Earthquake in the San Juans

108 people on Orcas Island reported feeling shaking to USGS

It was cold, crisp night, just before midnight, and Scott Damon had settled down to watch a movie on his boat, docked at West Sound Marina on Orcas Island.

He had turned on his TV with the volume up high when he felt his 85-foot boat start to shake violently.

“I thought it was an explosion on the boat,” Damon said. “So I ran down to the engine room with a flashlight to find out, but there wasn’t anything there.”

Confused, Damon returned to the galley to check out the rest of the boat. When he found everything untouched, he thought it must have been an explosion on Orcas Island, or an earthquake.

Damon would later find out the disturbance was a 4.8 magnitude earthquake that hit at 11:39 p.m., Dec. 29. The quake was 7.2 miles off the west coast of the San Juan Islands and 34 miles underground.

“I went to sea for years for the Merchant Marine, and I’ve never experienced anything like that before, so that was a first for me,” Damon said. “It must have been a heck of an after shock.”

The earthquake was felt by a number of islanders, and 301 people on San Juan Island reported feeling light shaking to the U.S. Geological Survey. 60 people reported to USGS on Lopez Island, and 108 people on Orcas Island reported feeling shaking. There have been no reports on the islands or elsewhere of damage to buildings or people. While USGS measured the quake at 4.8, its Canadian counterpart Natural Resources Canada measured it a 4.7.

“For the islands, this is a notable event. It’s one of the biggest quakes on the islands in decades, and it’s not common,” said Brendan Cowan, director of San Juan County Department of Emergency Management. “That being said, it’s not surprising in any way shape or form to seismologists and scientists.”

In this case, no tsunami warnings went into affect. The depth of the earthquake hindered the tsunami threat, because it did not cause a vertical shift in the sea floor. Earthquakes either cause the land to move up and down or side-to-side. If land mass moves up and down, one side will be higher than the other. If this movement occurs underwater, water is displaced and creates a tsunami.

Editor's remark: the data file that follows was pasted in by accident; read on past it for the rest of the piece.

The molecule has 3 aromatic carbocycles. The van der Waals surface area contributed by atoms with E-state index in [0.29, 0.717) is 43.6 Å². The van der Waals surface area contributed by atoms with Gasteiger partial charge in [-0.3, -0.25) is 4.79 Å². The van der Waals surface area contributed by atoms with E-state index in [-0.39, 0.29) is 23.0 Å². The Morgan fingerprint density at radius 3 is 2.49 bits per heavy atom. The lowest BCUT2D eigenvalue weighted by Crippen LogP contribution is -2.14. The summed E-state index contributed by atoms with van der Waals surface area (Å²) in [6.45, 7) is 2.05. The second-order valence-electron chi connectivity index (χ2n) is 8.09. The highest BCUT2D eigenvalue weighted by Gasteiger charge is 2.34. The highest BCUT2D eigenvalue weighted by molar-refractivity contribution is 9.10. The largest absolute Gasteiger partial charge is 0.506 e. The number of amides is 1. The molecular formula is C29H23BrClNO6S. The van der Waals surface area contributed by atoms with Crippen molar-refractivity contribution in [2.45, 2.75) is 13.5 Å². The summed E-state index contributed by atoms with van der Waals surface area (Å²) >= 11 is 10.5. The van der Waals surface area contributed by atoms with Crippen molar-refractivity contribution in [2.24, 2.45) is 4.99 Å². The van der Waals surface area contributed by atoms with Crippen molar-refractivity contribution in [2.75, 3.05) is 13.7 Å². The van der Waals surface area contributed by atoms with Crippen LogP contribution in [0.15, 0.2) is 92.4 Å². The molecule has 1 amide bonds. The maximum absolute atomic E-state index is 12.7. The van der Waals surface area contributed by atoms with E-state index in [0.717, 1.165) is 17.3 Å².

The large earthquake due to hit the Pacific Northwest, often referred to as the “Big One,” is expected to be a 9.0 or higher, and could happen any time.

The last one was Jan. 26, 1700, and the Cascadia subduction zone has regularly released pressure on a 300 year basis, meaning that the Pacific Northwest is nearly 16 years over due for it.

“From my perspective this earthquake was perfect. It got a lot of people’s attention, there was no damage and no one got hurt, and it’s a good reminder to people that they need to be prepared for that,” Cowan said of the Big One.

After talking with a number of emergency response groups, Cowan said that many islanders called 911 to find out if an earthquake was occurring and to get more information.

He said that while it’s natural to want to know what’s happening, the number of callers overwhelms the dispatchers and takes emergency responders away from dealing with actual emergencies.

“In the big quake, we’re not going to have a clear picture of what happened, which is going to be uncomfortable to people. The best thing is just to sit tight and not plug up the phone lines,” Cowan said, and recommended tuning into a radio or checking the USGS websites if internet is still operational for more information.

Damon was on Mercer Island in 1964 when the 9.2 magnitude earthquake ripped apart Anchorage Alaska, sending tremors down the west coast and causing tsunami waves in Oregon and California, causing multiple deaths. He remembers telephone poles leaning back and forth, and power lines whipping around above him.

“It sure gives us pause to think about all the things that could happen, and what we should be ready for,” he said.